No. 3: Quentin Grimes is expendable
Every NBA contender needs a player like Quentin Grimes, a low-usage player who spaces the court on offense and who can defend multiple positions on the perimeter. From Danny Green to J.R. Smith to Kentavious Caldwell-Pope, the teams winning NBA championships almost always have this archetype of player to help them fill out lineups.
The issue with finding such players, however, is that all but the best tend to fluctuate in and out of effectiveness. If your offensive skill is shooting, the vagaries of three-point shooting mean that in some games, months, and even seasons, you will go through a cold stretch, and suddenly your value is held back. That's what Grimes and the Knicks are experiencing this season.
After shooting above 38 percent from three-point range in each of his first two seasons, Grimes is hitting just 34.5 percent of his three-pointers. His free-throw shooting is also back under 70 percent, a bad sign for Grimes being the kind of set-it-and-forget-it shooter they were hoping he was. His minutes are down, his scoring is down, and every other contribution is down.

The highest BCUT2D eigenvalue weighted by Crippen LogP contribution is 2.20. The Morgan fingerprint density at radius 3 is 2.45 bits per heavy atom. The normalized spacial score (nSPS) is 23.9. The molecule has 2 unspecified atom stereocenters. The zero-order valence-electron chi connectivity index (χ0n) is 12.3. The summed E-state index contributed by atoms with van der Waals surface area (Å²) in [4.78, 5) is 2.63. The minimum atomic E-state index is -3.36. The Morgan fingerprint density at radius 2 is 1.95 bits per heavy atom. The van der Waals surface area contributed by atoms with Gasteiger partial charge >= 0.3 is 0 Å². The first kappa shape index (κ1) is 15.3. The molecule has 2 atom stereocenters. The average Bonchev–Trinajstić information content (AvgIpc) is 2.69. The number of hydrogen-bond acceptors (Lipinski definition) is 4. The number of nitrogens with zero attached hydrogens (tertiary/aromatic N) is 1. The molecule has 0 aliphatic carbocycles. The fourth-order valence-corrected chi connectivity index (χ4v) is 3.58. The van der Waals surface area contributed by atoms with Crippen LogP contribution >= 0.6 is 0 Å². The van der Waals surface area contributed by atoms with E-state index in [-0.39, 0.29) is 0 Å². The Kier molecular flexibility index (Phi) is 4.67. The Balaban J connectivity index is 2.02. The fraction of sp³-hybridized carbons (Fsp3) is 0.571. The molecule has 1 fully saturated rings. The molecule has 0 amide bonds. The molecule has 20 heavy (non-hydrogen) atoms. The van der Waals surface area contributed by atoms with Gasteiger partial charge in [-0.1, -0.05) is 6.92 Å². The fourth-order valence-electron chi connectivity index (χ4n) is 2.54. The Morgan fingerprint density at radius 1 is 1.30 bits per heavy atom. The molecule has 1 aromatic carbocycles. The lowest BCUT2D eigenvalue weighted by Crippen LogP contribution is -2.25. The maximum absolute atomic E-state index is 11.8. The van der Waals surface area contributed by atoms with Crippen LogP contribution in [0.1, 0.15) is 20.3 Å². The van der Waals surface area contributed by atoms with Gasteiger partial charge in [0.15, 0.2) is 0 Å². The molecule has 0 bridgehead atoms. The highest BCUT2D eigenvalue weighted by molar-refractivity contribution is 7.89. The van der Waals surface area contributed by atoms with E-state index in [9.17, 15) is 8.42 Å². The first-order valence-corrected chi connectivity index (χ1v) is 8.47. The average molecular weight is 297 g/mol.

Grimes doesn't have the size at 6'5" to easily play other positions; he's somewhat shoehorned in as a shooting guard. The Knicks are flush with players in that size range, from the 6'3" Quickley and the 6'4" Josh Hart and Donte DiVincenzo. That makes Grimes expendable, for all that he seemed to be a crucial part of their core a year ago.
That obviously doesn't mean the Knicks should trade Grimes for nothing; unlike Obi Toppin, Grimes has a path to both playing time and effectiveness if he starts hitting his shots. The Knicks can be patient, but if, by including Grimes, they can execute a trade, they should feel free to do so.